Rashi, by contrast, seems to consider it a מִצְוָה קִיּוּמִית, a laudable act though not an obligation; so a Jew who lives in Israel is fulfilling a mitzvah, a Jew residing elsewhere is not thereby sinning [3].

An almost-contemporary posek (halakhic arbiter) agrees with this position:

“The simple understanding is that [the mitzvah to dwell in Israel] is not, in this time, an obligation, because if it were, it would be forbidden to live outside of Israel because one would then be violating a positive mitzvah...but the only prohibition mentioned is that [a Jew] who already dwells in the Land of Israel is forbidden to leave in order to live permanently outside of Israel... What this means is that only those who live in the Land of Israel are forbidden to leave it. So it is not obligatory [for a Jew] to live in Israel, but when he lives there he fulfils a mitzvah” (Rabbi Moshe Feinstein zt”l, Igrot Moshe, Even ha-Ezer, Volume 1, Chapter 102, near the end).

Now Rabbi Moshe Feinstein zt”l (1895-1986) was indisputably one of the greatest Rabbis of his generation; nevertheless, his opinion is a minority opinion. The majority of Rishonim [4] agree that the mitzvah of dwelling in the Land of Israel is a מִצְוָה חִיּוּבִית, an obligation, and any Jew who is able to and does not do so is thereby violating a Torah-obligation.

(For close on 2,000 years, Jews justifiably lived all over the world: with Israel under foreign occupation, Roman, Muslim, Christian, Mongol, and others, for the overwhelming majority violently hostile to Jews and Judaism, with the Land so poor that no one could rise above the barest subsistence farming, with famine, persecution, violence, and war constant threats, life in Israel was fraught with danger. The Jewish communities which endured in Israel throughout those long centuries showed unimaginable fortitude, courage, and perseverance.)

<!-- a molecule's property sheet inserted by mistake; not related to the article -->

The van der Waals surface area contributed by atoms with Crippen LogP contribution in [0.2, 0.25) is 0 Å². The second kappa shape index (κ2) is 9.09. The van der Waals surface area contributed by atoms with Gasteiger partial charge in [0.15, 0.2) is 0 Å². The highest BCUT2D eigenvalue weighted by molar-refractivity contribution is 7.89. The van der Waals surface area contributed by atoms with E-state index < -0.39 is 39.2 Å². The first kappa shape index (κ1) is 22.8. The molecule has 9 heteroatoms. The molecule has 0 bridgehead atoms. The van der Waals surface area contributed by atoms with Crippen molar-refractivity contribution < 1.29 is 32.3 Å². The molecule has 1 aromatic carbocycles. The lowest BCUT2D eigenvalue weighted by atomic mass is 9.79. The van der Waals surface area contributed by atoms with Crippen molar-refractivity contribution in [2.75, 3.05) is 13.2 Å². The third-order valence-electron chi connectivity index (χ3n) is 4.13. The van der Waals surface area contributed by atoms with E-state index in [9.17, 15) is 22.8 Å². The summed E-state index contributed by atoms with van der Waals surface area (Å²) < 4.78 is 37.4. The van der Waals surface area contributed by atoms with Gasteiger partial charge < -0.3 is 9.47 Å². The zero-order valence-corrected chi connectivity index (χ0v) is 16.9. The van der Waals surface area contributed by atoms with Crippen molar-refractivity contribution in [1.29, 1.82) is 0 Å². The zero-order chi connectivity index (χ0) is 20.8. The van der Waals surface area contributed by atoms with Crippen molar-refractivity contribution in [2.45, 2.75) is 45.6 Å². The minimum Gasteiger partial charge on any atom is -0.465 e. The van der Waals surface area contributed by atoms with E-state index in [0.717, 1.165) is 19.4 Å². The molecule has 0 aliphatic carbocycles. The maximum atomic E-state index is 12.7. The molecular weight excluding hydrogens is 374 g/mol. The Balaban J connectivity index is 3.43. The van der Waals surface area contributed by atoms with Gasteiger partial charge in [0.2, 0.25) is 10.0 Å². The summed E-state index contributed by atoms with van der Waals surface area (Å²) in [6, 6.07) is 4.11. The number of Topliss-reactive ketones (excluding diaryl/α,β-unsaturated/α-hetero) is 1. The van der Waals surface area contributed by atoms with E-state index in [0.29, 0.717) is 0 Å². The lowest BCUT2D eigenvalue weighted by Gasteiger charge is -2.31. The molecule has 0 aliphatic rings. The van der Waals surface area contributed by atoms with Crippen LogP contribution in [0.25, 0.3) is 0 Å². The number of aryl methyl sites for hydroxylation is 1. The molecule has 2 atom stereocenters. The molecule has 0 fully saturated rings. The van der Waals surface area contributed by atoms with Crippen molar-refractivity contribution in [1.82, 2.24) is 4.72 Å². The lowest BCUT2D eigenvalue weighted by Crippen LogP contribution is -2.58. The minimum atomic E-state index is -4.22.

It is no idle coincidence that the typical example of מִצְוָה קִיּוּמִית, a laudable act which is not an obligation, is the mitzvah of tzitzit: Parashat Shelach Lecha, whose opening narrative implies the mitzvah of יִשּׁוּב אֶרֶץ יִשְׂרָאֵל, the commandment to settle in the Land of Israel, concludes with the mitzvah of tzitzit.

There is indeed a connexion between the two (which we analysed in depth several years ago: /Articles/Article.aspx/11784).

Let us take the minority opinion, that dwelling in the Land of Israel is not an obligation; that is to say, in the same category as wearing tzitzit.

How would we relate to a Jew – what would we think of a Jew – who never wears tzitzit, who indeed refuses ideologically to wear tzitzit? Would we regard him as a veritable tzaddik, because after all he is committing no sin? Or would we regard him as a Jew whose understanding of Torah and commitment to Torah are deeply flawed?

Donning tzitzit when getting dressed in the morning requires a deliberate decision. But having donned the tzitzit and made the Berachah, the mitzvah lasts the entire day. Without any further effort, without even conscious thought, the mitzvah is continuous.

Even if you take a nap, the mitzvah of tzitzit continues even while you sleep. There are few mitzvot indeed which you can do literally in your sleep – but the mitzvah of tzitzit is one of them.

The mitzvah of יִשּׁוּב אֶרֶץ יִשְׂרָאֵל, dwelling in the Land of Israel, takes a definite commitment to begin with. But having made the commitment, it is a mitzvah which lasts your entire life.

Without any further effort, without even conscious thought, the mitzvah is continuous. Awake or asleep, conscious or unconscious, the Jew living in the Land of Israel is constantly worshipping G-d.

It is, indeed, a mitzvah which you can literally do in your sleep.

Endnotes

[1] It is not surprising that Rashbam (Rabbi Shmu’el ben Meir, c1080-c.1160) agrees with Rashi and echoes his explanations: he was a grandson and close student of Rashi.

[2] Hebrew אָדָם literally means “person”. However in the Mishneh Torah, the Rambam frequently uses אָדָם to mean “a Jew”. He obviously does not mean that everyone in the world must live in Israel: this obligation devolves solely upon Jews.

[3] “You will inherit the Land and you dwell in it, because to you have I given the Land to inherit it” (Numbers 33:53), on which Rashi comments: “You will inherit it from its [former] inhabitants, and then ‘you will dwell in it’ – you will be able to endure in it; and if not, you will not be able to endure in it”. According to the Ohr ha-Chayim, “Rashi interprets that the commandment is ‘You will inherit the Land’; but ‘you will dwell in it’ is a promise”. That is to say, “you will dwell in it” is not an actual obligation.

[4] The Rishonim are the Halachic authorities after the period of the Geonim and until the close of the Shulchan Aruch; that is to say, approximately the early 11th- to late 15th centuries.